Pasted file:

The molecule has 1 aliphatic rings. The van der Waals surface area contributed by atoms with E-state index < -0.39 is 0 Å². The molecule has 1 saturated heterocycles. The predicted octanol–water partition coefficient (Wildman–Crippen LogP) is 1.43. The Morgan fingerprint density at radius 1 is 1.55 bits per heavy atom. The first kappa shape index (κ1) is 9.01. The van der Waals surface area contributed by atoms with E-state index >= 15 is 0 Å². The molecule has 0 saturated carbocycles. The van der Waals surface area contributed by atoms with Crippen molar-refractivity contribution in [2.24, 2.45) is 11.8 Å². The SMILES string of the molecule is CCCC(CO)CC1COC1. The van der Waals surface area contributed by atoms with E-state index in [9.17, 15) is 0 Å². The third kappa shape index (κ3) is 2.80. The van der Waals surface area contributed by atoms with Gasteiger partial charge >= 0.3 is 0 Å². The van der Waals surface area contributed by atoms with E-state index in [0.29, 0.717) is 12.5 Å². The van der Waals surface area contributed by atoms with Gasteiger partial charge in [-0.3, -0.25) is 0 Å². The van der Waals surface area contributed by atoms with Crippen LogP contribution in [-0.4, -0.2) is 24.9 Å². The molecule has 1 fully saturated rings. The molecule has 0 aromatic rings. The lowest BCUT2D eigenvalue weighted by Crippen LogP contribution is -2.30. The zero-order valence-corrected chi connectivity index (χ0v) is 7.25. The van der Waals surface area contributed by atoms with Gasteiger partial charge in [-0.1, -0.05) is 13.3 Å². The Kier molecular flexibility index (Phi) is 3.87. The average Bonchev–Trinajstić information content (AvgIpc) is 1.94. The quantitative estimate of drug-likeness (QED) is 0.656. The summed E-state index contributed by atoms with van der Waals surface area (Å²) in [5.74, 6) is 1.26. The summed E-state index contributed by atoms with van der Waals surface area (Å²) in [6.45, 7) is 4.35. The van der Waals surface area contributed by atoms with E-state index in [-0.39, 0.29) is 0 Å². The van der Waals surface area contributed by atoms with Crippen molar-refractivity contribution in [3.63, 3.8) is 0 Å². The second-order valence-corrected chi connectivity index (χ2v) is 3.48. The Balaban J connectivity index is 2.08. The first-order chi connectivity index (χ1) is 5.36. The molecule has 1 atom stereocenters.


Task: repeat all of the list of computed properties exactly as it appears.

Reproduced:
The molecule has 1 aliphatic rings. The van der Waals surface area contributed by atoms with E-state index < -0.39 is 0 Å². The molecule has 1 saturated heterocycles. The predicted octanol–water partition coefficient (Wildman–Crippen LogP) is 1.43. The Morgan fingerprint density at radius 1 is 1.55 bits per heavy atom. The first kappa shape index (κ1) is 9.01. The van der Waals surface area contributed by atoms with E-state index >= 15 is 0 Å². The molecule has 0 saturated carbocycles. The van der Waals surface area contributed by atoms with Crippen molar-refractivity contribution in [2.24, 2.45) is 11.8 Å². The SMILES string of the molecule is CCCC(CO)CC1COC1. The van der Waals surface area contributed by atoms with E-state index in [9.17, 15) is 0 Å². The third kappa shape index (κ3) is 2.80. The van der Waals surface area contributed by atoms with Gasteiger partial charge >= 0.3 is 0 Å². The van der Waals surface area contributed by atoms with E-state index in [0.29, 0.717) is 12.5 Å². The van der Waals surface area contributed by atoms with Gasteiger partial charge in [-0.3, -0.25) is 0 Å². The van der Waals surface area contributed by atoms with Crippen LogP contribution in [-0.4, -0.2) is 24.9 Å². The molecule has 1 fully saturated rings. The molecule has 0 aromatic rings. The lowest BCUT2D eigenvalue weighted by Crippen LogP contribution is -2.30. The zero-order valence-corrected chi connectivity index (χ0v) is 7.25. The van der Waals surface area contributed by atoms with Gasteiger partial charge in [-0.1, -0.05) is 13.3 Å². The Kier molecular flexibility index (Phi) is 3.87. The average Bonchev–Trinajstić information content (AvgIpc) is 1.94. The quantitative estimate of drug-likeness (QED) is 0.656. The summed E-state index contributed by atoms with van der Waals surface area (Å²) in [5.74, 6) is 1.26. The summed E-state index contributed by atoms with van der Waals surface area (Å²) in [6.45, 7) is 4.35. The van der Waals surface area contributed by atoms with E-state index in [-0.39, 0.29) is 0 Å². The van der Waals surface area contributed by atoms with Crippen molar-refractivity contribution in [3.63, 3.8) is 0 Å². The second-order valence-corrected chi connectivity index (χ2v) is 3.48. The Balaban J connectivity index is 2.08. The first-order chi connectivity index (χ1) is 5.36. The molecule has 1 atom stereocenters.